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Government’s fall will be disastrous for Portugal

IN MY VIEW by Chris Graeme

By all accounts it’s game over for José Sócrates and his minority Socialist PS government.

The opposition PSD party says it won’t horse trade with him under any circumstances while the conservative CDS-PP party is hovering over the fatally wounded political animal like a vulture, looking for a share of the spoils.

Newspapers and TV commentators, too, are predicting that Parliament will vote against the Government’s latest austerity measures, which everyone knows is Stability & Growth Pact 4, although the Government denies it.

Sadly, the President of the Republic, Cavaco Silva, too is unable to leave his PSD affiliations at the back door. 

If that happens then José Sócrates position as Prime Minister is surely untenable and he is expected to either throw in the towel on Wednesday or, at the very latest, on Saturday after what could be, very possibly, his last meeting in Brussels.

And that is a shame. Because for all his authoritarian posturing and the allegations of corruption that have dogged him and his administration from the beginning, the Government’s fall can only have drastic repercussions for the country as a whole.

If the Government falls, and I believe it will, the ratings agencies will react accordingly and cut Portugal’s credit status to ‘junk’, investors will flee the bond markets and the country will all but be declared bankrupt.

One would have thought, at a time of crisis and national emergency such as this is, the various parties would bury their petty squabbles and grievances and their thirst for power and unite with this Government for all its failings.

The commentator and constitutionalist Marcelo Rebelo de Sousa is right when he told the American Club last week that whether the Government falls or not, an agreement and cooperation between the two largest parties in Parliament will have to be made.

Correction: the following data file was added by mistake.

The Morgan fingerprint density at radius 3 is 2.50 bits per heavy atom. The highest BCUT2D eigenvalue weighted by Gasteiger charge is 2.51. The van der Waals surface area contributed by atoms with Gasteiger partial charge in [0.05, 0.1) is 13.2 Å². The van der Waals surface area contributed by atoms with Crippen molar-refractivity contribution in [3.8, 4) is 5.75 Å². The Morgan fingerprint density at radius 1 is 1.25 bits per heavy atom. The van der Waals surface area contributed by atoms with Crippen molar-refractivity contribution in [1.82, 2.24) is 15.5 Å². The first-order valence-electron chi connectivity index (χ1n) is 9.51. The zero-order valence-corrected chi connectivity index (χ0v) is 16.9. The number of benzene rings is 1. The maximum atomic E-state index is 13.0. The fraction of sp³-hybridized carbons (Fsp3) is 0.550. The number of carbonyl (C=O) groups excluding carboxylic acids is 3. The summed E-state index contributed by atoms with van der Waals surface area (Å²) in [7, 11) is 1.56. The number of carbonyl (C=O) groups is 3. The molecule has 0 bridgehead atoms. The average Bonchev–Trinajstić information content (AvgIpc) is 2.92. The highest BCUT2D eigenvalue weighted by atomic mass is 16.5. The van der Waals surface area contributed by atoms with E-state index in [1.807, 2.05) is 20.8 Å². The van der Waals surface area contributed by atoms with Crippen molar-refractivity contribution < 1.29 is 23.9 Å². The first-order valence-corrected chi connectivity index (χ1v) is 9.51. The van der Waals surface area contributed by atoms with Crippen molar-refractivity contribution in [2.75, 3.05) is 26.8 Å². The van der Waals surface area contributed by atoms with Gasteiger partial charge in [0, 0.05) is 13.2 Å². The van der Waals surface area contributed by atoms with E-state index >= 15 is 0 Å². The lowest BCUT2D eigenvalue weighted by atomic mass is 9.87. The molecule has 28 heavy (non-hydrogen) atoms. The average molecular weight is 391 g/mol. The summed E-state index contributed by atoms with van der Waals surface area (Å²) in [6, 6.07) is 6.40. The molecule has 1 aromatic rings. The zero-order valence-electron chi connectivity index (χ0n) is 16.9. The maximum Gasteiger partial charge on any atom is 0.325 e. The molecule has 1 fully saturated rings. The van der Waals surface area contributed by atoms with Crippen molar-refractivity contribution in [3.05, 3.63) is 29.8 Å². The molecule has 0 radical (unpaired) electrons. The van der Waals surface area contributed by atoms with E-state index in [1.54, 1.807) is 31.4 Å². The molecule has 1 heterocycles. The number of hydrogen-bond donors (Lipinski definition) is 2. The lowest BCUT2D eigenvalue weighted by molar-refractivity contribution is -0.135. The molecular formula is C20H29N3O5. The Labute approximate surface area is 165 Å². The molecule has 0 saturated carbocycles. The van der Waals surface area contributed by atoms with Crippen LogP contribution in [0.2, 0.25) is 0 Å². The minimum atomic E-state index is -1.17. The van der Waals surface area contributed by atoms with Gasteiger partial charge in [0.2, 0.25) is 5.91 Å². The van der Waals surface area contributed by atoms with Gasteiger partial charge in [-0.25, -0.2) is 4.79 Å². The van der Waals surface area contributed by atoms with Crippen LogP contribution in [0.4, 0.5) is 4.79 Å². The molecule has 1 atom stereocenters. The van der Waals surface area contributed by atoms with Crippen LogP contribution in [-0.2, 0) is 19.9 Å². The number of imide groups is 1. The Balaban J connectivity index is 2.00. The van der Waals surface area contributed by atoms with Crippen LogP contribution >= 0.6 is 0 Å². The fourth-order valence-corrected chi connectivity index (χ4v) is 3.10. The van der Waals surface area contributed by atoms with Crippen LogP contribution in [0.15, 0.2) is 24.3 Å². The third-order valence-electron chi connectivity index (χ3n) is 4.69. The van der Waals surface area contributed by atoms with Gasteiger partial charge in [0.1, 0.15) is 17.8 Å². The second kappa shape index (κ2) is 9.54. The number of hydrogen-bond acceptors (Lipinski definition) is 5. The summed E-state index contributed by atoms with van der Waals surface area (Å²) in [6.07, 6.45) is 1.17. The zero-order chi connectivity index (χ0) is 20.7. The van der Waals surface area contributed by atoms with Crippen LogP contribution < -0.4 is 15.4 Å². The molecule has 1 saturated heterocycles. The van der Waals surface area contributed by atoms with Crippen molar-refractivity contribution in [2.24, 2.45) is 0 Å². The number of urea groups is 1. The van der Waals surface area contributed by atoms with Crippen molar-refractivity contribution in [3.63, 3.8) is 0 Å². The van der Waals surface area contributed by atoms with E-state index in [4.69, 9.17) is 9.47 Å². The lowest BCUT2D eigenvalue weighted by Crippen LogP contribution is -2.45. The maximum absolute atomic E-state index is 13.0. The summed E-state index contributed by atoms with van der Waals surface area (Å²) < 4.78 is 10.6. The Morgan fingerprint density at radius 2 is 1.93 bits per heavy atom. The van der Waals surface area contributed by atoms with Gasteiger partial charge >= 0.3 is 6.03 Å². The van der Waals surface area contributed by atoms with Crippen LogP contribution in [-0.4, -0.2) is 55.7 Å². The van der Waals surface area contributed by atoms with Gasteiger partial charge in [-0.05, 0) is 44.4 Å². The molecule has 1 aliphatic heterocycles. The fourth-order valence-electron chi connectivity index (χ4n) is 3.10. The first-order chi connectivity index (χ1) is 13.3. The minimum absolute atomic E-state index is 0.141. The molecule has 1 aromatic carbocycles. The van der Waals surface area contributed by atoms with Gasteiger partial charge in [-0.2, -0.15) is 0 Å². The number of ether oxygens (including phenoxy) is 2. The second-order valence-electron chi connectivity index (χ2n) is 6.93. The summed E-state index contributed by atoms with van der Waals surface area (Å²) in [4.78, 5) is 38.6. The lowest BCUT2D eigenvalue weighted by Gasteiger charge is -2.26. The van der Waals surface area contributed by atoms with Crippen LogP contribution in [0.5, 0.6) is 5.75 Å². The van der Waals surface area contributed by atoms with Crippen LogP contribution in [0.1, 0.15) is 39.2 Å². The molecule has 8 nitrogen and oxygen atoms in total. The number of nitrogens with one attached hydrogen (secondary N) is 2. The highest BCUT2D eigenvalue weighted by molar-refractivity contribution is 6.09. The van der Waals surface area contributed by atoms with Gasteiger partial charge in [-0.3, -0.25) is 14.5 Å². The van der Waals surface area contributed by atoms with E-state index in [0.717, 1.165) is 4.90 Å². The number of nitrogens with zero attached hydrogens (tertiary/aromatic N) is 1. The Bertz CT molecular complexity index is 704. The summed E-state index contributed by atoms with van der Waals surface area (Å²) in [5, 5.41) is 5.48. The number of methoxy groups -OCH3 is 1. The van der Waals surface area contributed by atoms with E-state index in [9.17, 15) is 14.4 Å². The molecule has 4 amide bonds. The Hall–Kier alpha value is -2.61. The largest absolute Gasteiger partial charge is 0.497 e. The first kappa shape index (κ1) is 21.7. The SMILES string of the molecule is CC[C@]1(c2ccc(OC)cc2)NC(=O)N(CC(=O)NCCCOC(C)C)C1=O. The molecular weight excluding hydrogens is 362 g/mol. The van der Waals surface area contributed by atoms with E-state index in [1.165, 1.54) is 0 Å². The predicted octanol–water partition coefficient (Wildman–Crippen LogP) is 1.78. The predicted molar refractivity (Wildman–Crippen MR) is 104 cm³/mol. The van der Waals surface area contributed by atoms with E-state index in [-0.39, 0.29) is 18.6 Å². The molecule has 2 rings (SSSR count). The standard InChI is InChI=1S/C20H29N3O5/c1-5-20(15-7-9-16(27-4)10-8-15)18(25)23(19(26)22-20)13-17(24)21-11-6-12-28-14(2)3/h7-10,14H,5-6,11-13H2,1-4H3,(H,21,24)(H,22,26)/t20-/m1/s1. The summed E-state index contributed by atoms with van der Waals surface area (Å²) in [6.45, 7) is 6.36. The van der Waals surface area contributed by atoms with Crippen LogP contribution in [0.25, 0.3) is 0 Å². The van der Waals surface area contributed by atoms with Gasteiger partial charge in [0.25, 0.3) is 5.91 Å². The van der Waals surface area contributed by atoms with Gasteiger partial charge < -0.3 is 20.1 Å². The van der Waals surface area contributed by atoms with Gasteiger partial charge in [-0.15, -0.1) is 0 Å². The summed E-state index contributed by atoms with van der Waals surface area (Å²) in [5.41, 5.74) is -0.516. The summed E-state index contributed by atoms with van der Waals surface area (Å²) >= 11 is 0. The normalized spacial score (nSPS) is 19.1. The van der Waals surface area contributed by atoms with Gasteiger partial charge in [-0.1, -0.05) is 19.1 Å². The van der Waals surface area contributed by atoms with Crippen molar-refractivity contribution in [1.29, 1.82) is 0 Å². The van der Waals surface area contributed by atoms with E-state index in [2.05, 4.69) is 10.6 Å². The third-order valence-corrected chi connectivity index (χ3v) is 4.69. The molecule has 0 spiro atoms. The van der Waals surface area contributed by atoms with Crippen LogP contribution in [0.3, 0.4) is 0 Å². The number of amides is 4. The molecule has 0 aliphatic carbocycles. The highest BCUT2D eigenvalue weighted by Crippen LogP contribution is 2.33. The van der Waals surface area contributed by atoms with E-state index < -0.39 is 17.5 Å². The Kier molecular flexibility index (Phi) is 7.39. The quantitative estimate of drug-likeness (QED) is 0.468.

José Sócrates was equally right when he told the nation last Monday that if Parliament failed to back fresh austerity measures, the International Monetary Fund would certainly have to step in.

Now if the IMF or the European Union steps in, they will make severe and indiscriminate cuts – public sector salaries and jobs, government departments, holiday subsidies and pensions will all face the savage pruning shears of these organisations.

That will make Portugal look like it can’t govern its own affairs and the opinions of opposition parties in France and Germany will be borne out – that like the Romans once said, Portugal can neither govern or let itself be governed.

Pedro Passos Coelho says that José Sócrates and his government are addicted to power. But it seems that the PSD and its leader too are equally power hungry.

They ought to be careful, because if they win an election, and they will certainly form an equally weak and minority government, the PS party will have handed them a poisoned chalice. It will prove a pyrrhic victory.

Better for the country as a whole to vote through the new measures in some form or other and opt for stability and continuity and work with the Government. This will look far better in the eyes of the international community and financiers upon which Portugal relies so much.

Then later, let the electorate decide at the end of the PS mandate for a change of government. Any other path would be, I believe, sheer and utter madness.

Do you have a view on this story? Please email Editor Inês Lopes at ines.lopes@theresidentgroup.com